And lastly - use it. This might sound obvious but using a notebook has to be habitual, not something you do to impress your non-writer friends, and the only way to form a habit is by repetition. Use it every day - even if it's only to scribble a few notes about how your day has been. In less time than you think you will wonder how you ever got along without it - and all your thoughts and ideas are captured forever.

So back to the original question - where to get ideas? I can only recommend doing what I do myself. Different things work for different people and you may find your ideas coming from elsewhere but here are a couple of things that work for me:

Listening to random conversations.

By this I don't mean snooping. It's just that often - maybe in a cafe, or on a bus or train - you can't help hearing what people talk about. If you pick up a conversation in the middle you can catch it 'out of context'. Believe me, I have heard people talking about things that I thought at first truly bizarre - later, they became mundane when I understood what they were talking about but I jotted down (notebook, remember?) what my first impressions were - sometimes ideas will spin off from that.

Newspapers 'fillers'.

These can be a rich source of ideas, as the subjects of these short-short filler articles vary from the amusing to the alarming. Again, try to jot the first thing down that you think of - it's the impression you get that's important. Maybe the slugline for the article catches your eye. The same thing is true for newspaper main headlines, some of which don't really make any sense at all!

Walking.

Here I am definitely not alone. Charles Dickens trudged the street of London for hours on end. Reginald Hill also walks a lot and came up with an idea when once out walking that was eventually made into a movie. I think it has something to do with the mindless repetition, the automatic action of walking, that settles the mind and opens the ideas tap wide. It sure works for me - give it a try!

Keep quiet about things.

Oddly, many writers are loath to talk about ideas they have had - not from fear of plagiarism or 'idea-burglars' but from the notion that they might somehow evaporate or somehow 'go flat'. I'm not amongst their number but it can't hurt to keep your ideas to yourself, I guess!

Sleep.

I've found that, if I'm trying to develop the germ of an idea into a storyline and get stuck, a good night's sleep can work wonders. I don't know if it involves the subconscious mind clearing away the conscious rubbish to find the gem within but this also seems to work. Again, it can do no harm and may well work for you as it has for many others.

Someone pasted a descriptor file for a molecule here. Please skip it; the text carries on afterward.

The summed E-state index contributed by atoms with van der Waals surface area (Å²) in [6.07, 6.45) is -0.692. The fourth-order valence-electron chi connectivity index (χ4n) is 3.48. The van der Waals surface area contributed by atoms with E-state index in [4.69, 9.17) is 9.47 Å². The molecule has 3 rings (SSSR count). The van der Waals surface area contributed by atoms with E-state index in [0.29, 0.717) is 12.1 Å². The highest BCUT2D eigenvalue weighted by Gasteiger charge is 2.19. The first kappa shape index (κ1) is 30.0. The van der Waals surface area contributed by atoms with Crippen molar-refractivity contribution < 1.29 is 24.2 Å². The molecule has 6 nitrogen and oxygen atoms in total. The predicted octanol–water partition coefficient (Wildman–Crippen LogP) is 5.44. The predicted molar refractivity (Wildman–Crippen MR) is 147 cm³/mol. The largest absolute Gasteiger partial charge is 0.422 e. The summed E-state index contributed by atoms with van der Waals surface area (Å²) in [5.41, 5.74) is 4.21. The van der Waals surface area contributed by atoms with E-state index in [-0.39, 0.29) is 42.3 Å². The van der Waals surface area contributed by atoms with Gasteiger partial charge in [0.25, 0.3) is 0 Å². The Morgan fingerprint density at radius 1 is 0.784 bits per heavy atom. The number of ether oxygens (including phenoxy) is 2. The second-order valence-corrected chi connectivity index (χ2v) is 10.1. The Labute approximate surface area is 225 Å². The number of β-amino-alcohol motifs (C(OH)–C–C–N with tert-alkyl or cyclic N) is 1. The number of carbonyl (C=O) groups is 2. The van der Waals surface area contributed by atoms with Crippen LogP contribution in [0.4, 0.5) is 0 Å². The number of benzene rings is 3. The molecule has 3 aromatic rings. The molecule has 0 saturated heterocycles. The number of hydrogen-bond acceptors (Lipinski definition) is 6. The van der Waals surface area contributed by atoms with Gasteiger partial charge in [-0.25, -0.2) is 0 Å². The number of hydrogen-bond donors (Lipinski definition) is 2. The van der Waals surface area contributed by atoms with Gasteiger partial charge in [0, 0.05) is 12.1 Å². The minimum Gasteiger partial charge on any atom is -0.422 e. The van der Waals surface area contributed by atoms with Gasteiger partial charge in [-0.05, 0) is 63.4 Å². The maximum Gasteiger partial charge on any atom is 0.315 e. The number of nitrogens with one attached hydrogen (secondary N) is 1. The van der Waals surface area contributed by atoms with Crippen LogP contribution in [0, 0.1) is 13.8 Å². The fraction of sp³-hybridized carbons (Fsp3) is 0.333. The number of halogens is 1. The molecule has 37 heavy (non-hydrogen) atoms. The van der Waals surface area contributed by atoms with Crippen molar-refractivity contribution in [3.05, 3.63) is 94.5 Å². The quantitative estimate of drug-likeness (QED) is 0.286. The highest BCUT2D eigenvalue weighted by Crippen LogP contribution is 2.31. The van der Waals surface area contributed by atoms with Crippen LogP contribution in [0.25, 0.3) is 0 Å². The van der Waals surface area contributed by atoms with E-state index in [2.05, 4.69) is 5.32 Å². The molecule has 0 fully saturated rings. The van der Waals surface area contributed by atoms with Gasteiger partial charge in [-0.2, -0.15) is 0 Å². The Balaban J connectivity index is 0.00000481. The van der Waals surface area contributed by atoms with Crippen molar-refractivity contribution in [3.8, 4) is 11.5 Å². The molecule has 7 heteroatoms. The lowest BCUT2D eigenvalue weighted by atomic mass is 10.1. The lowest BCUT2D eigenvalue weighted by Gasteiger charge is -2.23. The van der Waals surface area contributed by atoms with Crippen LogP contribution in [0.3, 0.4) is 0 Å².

Keep a scrapbook.

Keep newspaper cuttings, magazine articles, in fact any printed matter where the idea of what's been written about interests you. It doesn't have to be in your genre - many books have been written on the basis of an idea from a totally unrelated source. It's an extension of your notebook that can be trawled through in the future, maybe on one of those days when you sit staring at a blank screen wondering just what to write about next!

Get ideas from out-of-copyright works.

Let me make this clear: I am not suggesting you plagiarise (copy) any work, out-of-copyright or not. It's illegal and does you no good anyway as it simply is not creative. DON'T DO IT. However, there is a huge repository of work where copyright has long expired and is a source of inspiration. Some examples: Shakespeare, Milton, Homer, Bunyan, Pepys, Dickens and of course The Bible (especially the Old Testament, which is a veritable mine of high adventure!). If you don't think The Bible an interesting subject for spinning a story from, try reading Robert Heinlein's 'Stranger In A Strange Land' - a massively powerful story that was an absolute tour de force in its day and really makes you think. Still one of the best books I ever read.

So - I'm sorry but there is no magic 'ideas shop' where ideas are racked on a shelf for you to choose as you wish. If there were, everyone would be writing bestsellers! The best advice I have is to try my suggestions - they do honestly work for me. The idea for a story is a seed and, just like any seed, it must have fertile ground in which to germinate. That ground is your mind and your imagination - and no-one can give these to you, simply because they are there already. What you must do is adopt a method to let the idea-seed grow - the ones above are just a few of them. So go for a walk, read the papers - heck, talk it over with your cat if that's what works for you - and sooner or later the ideas will come. They always do.

Next topic.

Index page  1. Necessary equipment.  2. The importance of the workplace  3. Choosing the right book for you to write.  5. How to plan a story.  6. How to make characters come to life.  7. Plotting your story.  8. Self-editing and the final draft.  9. Agents and Publishers  10. Writers' groups.  11. Writing competitions.  12. Reference works.